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  • Writer's picturepeacelovebonsai

Bonsai Progression - The Chainsaw Elm

Welcome back to another installment of #ProgressionThursday, where I take you through a progression of one of the trees in my garden. Just like last week's progression, this is an elm with humble beginnings. If memory serves, this was a seedling from Arbor Day, which is a great place for cheap seedlings.

My hope for the PLB readers is that you learn from the mistakes I've made over the years. And ohhh boy, did I make some mistakes with this tree. Early on, in 2016, I was in the ground-growing phase of my bonsai journey. I was interested in *nebari techniques. I had read that placing trees on/or in plates, tiles, etc would allow for the growth of bad-ass nebari. So, I purchased some plates and placed a few trees in the ground. There was only one problem...

*Nebari - A Japanese term referring to the root flare. A very important aspect of bonsai, as it provides balance and sense of age to a tree.

Don't use these, ok?

Why am I wearing a glove?

The plates were made of plastic. Trees are very strong and they will grow just about anywhere. Including around a plastic plate. My recommendation, if you're choosing to grow a nebari through a hole, use a stronger material, preferably a ceramic tile or a washer.

I put this tree in the ground in the spring of 2016 and didn't touch it until last summer, when I moved to Nashville. At that time, I cut the top to try and create a broom style and pulled it from the ground. It was only then that I began to see the issues I would have with this tree.

Spring 2021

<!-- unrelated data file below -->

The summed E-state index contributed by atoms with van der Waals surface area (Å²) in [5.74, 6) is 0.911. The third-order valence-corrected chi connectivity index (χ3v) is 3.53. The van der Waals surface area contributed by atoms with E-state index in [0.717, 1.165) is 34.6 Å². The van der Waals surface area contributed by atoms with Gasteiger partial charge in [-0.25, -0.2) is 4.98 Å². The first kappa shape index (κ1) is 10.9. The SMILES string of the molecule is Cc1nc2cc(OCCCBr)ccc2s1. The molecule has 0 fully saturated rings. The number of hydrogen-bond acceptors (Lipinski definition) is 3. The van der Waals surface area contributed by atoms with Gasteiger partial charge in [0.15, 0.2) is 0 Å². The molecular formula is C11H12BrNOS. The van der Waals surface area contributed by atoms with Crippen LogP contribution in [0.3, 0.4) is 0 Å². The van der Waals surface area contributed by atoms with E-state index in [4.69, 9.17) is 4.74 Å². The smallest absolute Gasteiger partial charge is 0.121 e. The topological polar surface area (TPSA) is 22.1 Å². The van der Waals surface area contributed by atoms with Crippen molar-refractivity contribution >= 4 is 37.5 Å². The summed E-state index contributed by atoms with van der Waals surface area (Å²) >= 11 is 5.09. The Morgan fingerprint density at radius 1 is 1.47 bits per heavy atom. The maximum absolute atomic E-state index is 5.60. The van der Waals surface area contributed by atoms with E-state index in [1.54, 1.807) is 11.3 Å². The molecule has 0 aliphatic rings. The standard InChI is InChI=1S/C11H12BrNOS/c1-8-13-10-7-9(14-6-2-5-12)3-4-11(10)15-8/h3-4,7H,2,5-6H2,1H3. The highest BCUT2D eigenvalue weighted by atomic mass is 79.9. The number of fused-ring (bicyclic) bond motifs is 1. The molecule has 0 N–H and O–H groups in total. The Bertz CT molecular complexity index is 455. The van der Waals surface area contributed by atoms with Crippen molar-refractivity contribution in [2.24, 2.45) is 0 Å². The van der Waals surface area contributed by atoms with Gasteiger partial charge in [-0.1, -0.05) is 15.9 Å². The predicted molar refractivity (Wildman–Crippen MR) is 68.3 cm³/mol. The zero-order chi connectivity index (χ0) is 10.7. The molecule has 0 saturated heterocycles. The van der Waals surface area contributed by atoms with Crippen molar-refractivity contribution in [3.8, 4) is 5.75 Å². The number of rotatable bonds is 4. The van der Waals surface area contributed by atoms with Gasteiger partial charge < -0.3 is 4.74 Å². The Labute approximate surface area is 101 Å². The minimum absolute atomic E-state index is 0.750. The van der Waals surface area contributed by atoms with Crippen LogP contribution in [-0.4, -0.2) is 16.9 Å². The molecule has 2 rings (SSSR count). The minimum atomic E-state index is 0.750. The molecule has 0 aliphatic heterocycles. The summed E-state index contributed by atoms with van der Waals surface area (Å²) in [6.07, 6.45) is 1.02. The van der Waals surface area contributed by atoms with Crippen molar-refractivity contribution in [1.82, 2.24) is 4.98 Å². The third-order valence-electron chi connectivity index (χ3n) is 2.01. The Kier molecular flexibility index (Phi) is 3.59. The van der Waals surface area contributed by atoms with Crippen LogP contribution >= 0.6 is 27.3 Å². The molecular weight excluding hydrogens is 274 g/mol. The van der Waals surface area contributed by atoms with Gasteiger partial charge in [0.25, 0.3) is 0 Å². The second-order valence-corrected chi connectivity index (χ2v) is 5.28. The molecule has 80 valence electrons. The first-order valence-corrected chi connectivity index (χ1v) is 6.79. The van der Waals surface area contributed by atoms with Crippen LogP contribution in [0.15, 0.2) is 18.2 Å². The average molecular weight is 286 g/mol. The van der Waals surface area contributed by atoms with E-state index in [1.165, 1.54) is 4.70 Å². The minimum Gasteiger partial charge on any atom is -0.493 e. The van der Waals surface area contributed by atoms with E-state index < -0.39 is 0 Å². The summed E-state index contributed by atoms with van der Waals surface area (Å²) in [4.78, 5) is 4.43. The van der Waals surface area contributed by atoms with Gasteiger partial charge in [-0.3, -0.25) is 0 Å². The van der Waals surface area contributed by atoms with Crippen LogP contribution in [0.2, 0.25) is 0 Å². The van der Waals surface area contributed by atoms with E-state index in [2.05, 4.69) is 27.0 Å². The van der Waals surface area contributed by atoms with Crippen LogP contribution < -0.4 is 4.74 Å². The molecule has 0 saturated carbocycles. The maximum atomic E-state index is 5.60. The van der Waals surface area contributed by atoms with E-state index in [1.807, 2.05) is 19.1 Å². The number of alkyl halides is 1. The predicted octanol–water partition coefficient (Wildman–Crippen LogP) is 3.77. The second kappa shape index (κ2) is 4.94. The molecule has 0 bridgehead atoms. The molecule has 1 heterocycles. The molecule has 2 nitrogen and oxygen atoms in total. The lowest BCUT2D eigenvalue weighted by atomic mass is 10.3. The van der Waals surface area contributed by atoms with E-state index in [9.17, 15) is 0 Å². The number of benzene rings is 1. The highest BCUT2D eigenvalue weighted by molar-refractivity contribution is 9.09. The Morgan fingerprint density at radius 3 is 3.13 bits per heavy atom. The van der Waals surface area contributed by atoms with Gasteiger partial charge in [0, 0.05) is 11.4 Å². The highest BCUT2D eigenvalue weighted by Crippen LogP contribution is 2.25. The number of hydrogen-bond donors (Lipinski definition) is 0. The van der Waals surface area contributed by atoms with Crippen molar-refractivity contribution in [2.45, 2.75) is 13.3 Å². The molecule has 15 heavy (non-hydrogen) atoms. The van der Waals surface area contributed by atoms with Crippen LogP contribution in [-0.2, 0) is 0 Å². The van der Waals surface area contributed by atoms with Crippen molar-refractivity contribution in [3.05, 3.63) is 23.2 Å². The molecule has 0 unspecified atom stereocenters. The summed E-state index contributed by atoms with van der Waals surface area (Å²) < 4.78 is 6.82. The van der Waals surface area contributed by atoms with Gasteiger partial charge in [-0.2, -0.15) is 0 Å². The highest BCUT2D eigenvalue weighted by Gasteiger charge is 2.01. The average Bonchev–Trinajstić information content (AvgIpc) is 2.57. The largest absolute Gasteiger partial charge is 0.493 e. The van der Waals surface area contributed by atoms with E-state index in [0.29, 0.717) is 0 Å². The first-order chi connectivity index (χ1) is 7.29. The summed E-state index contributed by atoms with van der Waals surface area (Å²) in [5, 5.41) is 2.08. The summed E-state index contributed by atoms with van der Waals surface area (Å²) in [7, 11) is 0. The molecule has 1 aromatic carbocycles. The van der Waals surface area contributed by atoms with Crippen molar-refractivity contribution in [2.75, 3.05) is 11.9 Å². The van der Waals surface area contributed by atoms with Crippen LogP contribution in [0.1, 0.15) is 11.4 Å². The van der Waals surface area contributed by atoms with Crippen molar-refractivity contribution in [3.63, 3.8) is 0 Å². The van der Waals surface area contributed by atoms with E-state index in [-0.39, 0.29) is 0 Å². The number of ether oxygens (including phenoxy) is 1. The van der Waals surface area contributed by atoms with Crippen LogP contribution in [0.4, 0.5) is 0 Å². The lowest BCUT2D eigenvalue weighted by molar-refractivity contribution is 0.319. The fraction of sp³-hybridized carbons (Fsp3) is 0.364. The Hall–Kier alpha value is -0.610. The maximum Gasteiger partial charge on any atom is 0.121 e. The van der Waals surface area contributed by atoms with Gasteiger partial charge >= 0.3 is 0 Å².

The roots grew out of the pond basket and into the plastic plate.

Chinese Elm Bonsai roots
Big roots everywhere!

Bonsai nebari growing into plastic
Plastic no good for nebari techniques

Probably the biggest issue, though, was the root growing below the plate. It was huuuuuuge! Here's a tip for you new ground-growers. If you're gonna grow Chinese elms in the ground, pull them out every other year and do some root work. They are such strong growers that you will lose control of the tree and the roots. And before you know it, you will have a huge bulbous root growing below the soil line like I did.

Big root of elm bonsai
Big ol' root

I tried using a small saw and varies root cutters, but this root was just too big and gnarly. So, I brought in the big guns. See the video below.

That's right, I took a chainsaw to it! And to be fair, it worked quite well. Now, before you go pulling out a chainsaw on your trees, be sure you have the tree secured and that you know your way around the tool. In this case, the cut was pretty straight forward and I was able to secure the tree into a vice on my workbench.

As you can see, the root I cut was large. By using the chainsaw I was able to create a flat bottom which allowed me to get the tree into this nice Forest Inn round pot.

Elm - After Repot - Spring of 2021

Being that it's an elm, it responded very well to the chainsaw. Not many trees could take that sort of abuse. As you can see, the growth this spring has been strong. Now I can focus on creating a broom style

Summer - 2021

5 Year Progression - 2016-2021

So, what do you think? Do you like the white pot? How about that chainsaw, ever used one in your bonsai journey? Be sure to leave me your comments below and subscribe to the blog for future updates on trees and bonsai from my garden. See ya next time, Peace Love Bonsai!

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